We’ve come a long way since the first brick was thrown at Stonewall.
Fifty-one years ago in Manhattan, New York, at the end of June, a riot broke out in Greenwich Village. In the early morning hours of June 28, 1969, the New York City police raided a gay bar called Stonewall Inn. This raid led to six days of protests, some turning violent. The Stonewall riots were the catalyst to today’s LGBTQ movements in the United States and around the world.
In the years leading up to 1969, queer people saw laws passed that restricted their rights. Because of these restrictions, many LGBTQ people found solace and refuge in gay bars. Here, they felt they could be themselves.
Even these spaces were subject to unfair restrictions and laws, though. The New York Liquor Authority shut down establishments that served alcohol to “known or suspected LGBT individuals,” according to History.com. The gathering of LGBTQ people was considered “disorderly” by the New York Liquor Authority, but by 1966 these restrictive regulations were overturned.
Despite the small changes being made by activists, it was still illegal to perform “homosexual acts” in public, such as two individuals of the same presenting gender holding hands or kissing. During this time, police raided gay bars specifically looking for anyone taking part in what they would consider homosexual behavior under the guise of looking for the illegal sale of alcohol. People were also arrested in these raids if they were not wearing at least three pieces of clothing that were appropriate for their gender, according to an article by Refinery29.
Gay bars often didn’t have liquor licenses because the New York State Liquor Authority did not permit establishments who served queer patrons licenses, but the police were often paid off by the mafia for advance warnings of raids or turning a blind eye, according to History.com. Despite the hush funds, the police would often do surprise raids every once in a while, as was the case with the Stonewall Inn early in the morning of June 28, 1969.
As police stormed into the Stonewall Inn on that fateful morning, they found a significant amount of bootlegged alcohol and many queer people violating the state’s restrictions. The police made 13 arrests, which included employees and people who were not complying with the gender-appropriate clothing laws.
Patrons of this gay bar didn’t disperse as the police were telling them to. Instead, they stood in the street outside the bar and watched as their friends were being arrested. The patrons were angry with the fact they were discriminated against and harassed by police officers once again. They were angry, and rightfully so. This anger transferred into their actions as they began to become more agitated. According to History.com, a police officer hit a lesbian woman over the head as he was trying to shove her into a police car. She shouted for the crowd to do something, to take action.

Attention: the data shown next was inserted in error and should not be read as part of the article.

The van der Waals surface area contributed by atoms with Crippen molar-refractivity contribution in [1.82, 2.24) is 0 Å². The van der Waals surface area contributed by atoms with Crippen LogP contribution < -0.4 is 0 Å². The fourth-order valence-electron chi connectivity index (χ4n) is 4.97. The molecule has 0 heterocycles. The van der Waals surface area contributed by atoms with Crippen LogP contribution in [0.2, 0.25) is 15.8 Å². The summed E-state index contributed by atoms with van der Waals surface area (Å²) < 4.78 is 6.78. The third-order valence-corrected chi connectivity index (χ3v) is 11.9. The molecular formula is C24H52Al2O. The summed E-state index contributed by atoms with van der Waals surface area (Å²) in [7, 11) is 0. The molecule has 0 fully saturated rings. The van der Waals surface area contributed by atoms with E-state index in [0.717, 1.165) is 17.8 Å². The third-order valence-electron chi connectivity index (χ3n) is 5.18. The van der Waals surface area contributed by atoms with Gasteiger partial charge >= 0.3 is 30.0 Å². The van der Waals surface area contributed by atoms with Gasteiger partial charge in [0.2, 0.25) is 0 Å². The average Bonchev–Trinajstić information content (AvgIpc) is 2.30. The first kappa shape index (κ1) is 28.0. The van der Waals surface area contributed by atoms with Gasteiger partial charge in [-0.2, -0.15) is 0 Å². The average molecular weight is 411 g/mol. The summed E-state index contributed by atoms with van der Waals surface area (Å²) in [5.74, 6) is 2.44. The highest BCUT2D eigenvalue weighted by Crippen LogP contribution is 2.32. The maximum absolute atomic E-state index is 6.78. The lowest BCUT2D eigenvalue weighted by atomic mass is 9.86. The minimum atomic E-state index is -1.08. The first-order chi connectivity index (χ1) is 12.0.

The angry crowd of patrons began yelling and throwing things they found on the ground at officers in an attempt to get them to stop. In minutes, a riot was well underway.
Police officers and those they had arrested barricaded themselves inside in an attempt to get away from the violence. The riots escalated as the crowd set the Stonewall Inn on fire; the fire department was called and was able to put out the fire and disperse the crowd.
The initial riots on June 28, 1969, led to six nights of protest and riots across the city. The Stonewall rebellion was not the beginning of the LGBTQ movement, but it was the catalyst of much bigger change that would come in the following decades.
These riots inspired many to take action and stand up for who they were and the things they believed in. Many prominent figures in the LGBTQ community today took part in the Stonewall riots five decades ago, one of the most notable being Marsha P. Johnson.
In June of 1970, a year after the Stonewall riots, many gathered along Christopher Street where the Stonewall Inn was located and marched in remembrance of what had taken place just a year before. Today, 51 years later, the month of June is dedicated to pride. Though our marches look more like parades, we are still remembering what happened early in the morning of June 28, 1969, and the world-shaking events that took place.
Even now, the rights and safety of those in the LGBTQ community are still being threatened, and pride reminds us to stop and celebrate our individuality.